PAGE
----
Financial Abuse is another form of abuse that occurs with our seniors and this happens with the misappropriation of their properties, stealing their saved up money or cajoling them to sign documents and papers to favor them. Other kinds of abuse perpetrated to Seniors include: Verbal Abuse, Emotional Abuse and sexual abuse.
If you happen to live close by any senior, be on the alert to see if you suspect that there’s any form of abuse, depression or fear.You can also report any suspicious incident to the nearest county’s Aging and Adult services representative.
❄️ Colder temperatures can be dangerous for seniors. Always keep indoor temperatures warm and if going outside, dress in layers and cover all exposed skin in very cold temperatures.
When venturing outside make sure you are outfitted with warm socks, gloves, a heavy coat, a hat and a scary. 🧣 A scarf does double duty–it will keep you warm but can also be used to cover your mouth and protect your lungs.
Starting a conversation with an aging parent around long term care can be difficult. If you find yourself not knowing how to broach the subject with your parent, check out these tips to learn how to discuss things in a way that is sensitive and effective – at any time of the year.
A visit home for the holidays is an ideal time to connect with parents and family members you don’t see every day. It’s a time-honored opportunity to catch up, share old memories and create new ones. But sometimes these holiday gatherings can also be a time when you notice an elderly loved one is struggling.
Dad and Mom may be moving slower, forgetting things or showing signs they can’t take care of their home. Sometimes the signs of a struggling elderly person are more subtle. For instance, you may notice an overgrown lawn, a messy kitchen or a disheveled appearance. Adult children are sometimes afraid to confront these changes. Will Mom or Dad be insulted that you think they can’t take care of themselves? Will “the talk” become an argument that ruins the holidays? These fears can make it easier to just avoid the topic altogether. But failing to discuss and plan for things like cognitive decline, physical ailments and other realities of aging can lengthen the time your parent suffers.
Fortunately, you don’t have to approach the tough conversations about aging with fear. In fact, you may find that it is easier than expected. But you can’t find out until you get started. Keep reading for tips to help adult children discuss things in a way that is sensitive and effective. We cover topics from retirement finances to end-of-life wishes.
As family members get older, it may become difficult for them to continue living entirely on their own. Health concerns, diminished mobility, and cognitive decline are all factors to consider when deciding when older family members need living assistance. Contrary to popular belief, there are options other than traditional nursing homes and assisted living facilities. Depending on the level of care required, some seniors can remain at home with the help of home care services. River Oaks Home Care is dedicated to helping Seniors continue to experience the richness of life in the comfort of their own home.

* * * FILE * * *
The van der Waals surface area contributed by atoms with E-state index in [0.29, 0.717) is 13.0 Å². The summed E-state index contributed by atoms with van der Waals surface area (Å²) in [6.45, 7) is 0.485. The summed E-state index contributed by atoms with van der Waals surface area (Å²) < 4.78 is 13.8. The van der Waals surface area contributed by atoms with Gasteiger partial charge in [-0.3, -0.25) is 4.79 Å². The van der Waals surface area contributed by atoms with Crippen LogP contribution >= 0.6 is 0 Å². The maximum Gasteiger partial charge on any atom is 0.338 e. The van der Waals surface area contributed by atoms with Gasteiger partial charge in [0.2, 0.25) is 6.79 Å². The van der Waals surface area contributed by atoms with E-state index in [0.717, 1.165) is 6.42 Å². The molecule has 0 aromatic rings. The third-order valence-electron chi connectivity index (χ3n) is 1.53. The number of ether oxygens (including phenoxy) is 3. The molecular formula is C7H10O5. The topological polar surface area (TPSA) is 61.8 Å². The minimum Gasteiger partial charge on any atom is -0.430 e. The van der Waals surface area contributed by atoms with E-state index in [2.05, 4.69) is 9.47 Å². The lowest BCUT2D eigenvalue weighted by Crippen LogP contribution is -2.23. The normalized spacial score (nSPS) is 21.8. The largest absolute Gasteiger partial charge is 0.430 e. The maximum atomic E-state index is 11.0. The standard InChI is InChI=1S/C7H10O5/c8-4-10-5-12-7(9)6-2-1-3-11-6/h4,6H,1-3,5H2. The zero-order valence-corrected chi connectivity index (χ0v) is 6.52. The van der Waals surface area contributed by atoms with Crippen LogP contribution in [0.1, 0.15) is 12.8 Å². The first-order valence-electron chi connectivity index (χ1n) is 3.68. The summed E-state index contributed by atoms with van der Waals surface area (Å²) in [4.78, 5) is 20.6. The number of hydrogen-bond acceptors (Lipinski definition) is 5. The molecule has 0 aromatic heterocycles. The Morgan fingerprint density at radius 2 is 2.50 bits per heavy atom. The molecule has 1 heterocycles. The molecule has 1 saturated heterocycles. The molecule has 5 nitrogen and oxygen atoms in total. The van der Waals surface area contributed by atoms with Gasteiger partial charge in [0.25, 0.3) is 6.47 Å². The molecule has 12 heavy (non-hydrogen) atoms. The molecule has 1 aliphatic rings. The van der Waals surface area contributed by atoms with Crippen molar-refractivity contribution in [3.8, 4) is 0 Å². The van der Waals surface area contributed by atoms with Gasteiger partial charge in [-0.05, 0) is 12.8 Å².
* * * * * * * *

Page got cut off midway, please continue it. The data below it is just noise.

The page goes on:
Allowing seniors to remain in their homes can produce better outcomes than moving them into a nursing home or assisted living facility. Home health care for seniors used to be the kind of thing that only the wealthy could afford. However, an increase in the number of trained home health professionals has led to more affordable prices. River Oaks Home Care provides high-quality home services for seniors that are effective and less expensive than other forms of managed care.
River Oaks Home Care has home health aides who improve the quality of life for seniors through professional, hands-on care and compassionate kindness. Often, our clients consider their home health aide or caregiver to be a trusted friend. We have a diverse pool of associates, so we always have someone with the skill set you need. Depending on the training, home health aides can administer a client’s medication or check vital signs, change bandages or dressings, and or provide skilled health care as a Certified Nursing Assistant (CNA) or Patient Care Assistant (PCA).
Home health aides can also help around the house in a variety of ways. They can assist with tasks such as bathing, dressing, meal preparation, grocery shopping, and light housekeeping. Our home health aides can stop by for companionship visits, give the client a ride to appointments, and more. River Oaks Home Care does everything possible to help improve the health and quality of life of seniors.
River Oaks Home Care can also provide care for seniors who are experiencing the effects of Alzheimer’s disease or dementia. Our attendants provide specialized, non-medical Alzheimer’s care that can allow seniors in the early and middle stages of the disease to remain at home. More than half of all diagnosed Alzheimer’s patients continue to live in home settings. River Oaks Home Care staff can help with responsibilities (e.g., daily orientation to time, place, and person) that can overwhelm family and friends who are assisting the senior.
Our specialty Alzheimer’s care services utilize a customized care regimen that will take into account the environment and unique needs of seniors, which makes their lives less difficult and stressful compared to moving them into a nursing home or assisted living facility. Other advantages include staying in the home that provides a familiar frame of reference, the freedom to move about in a more casual and unrestricted space, reduced stress which aggravates dementia symptoms, and continuity of daily routines and schedules.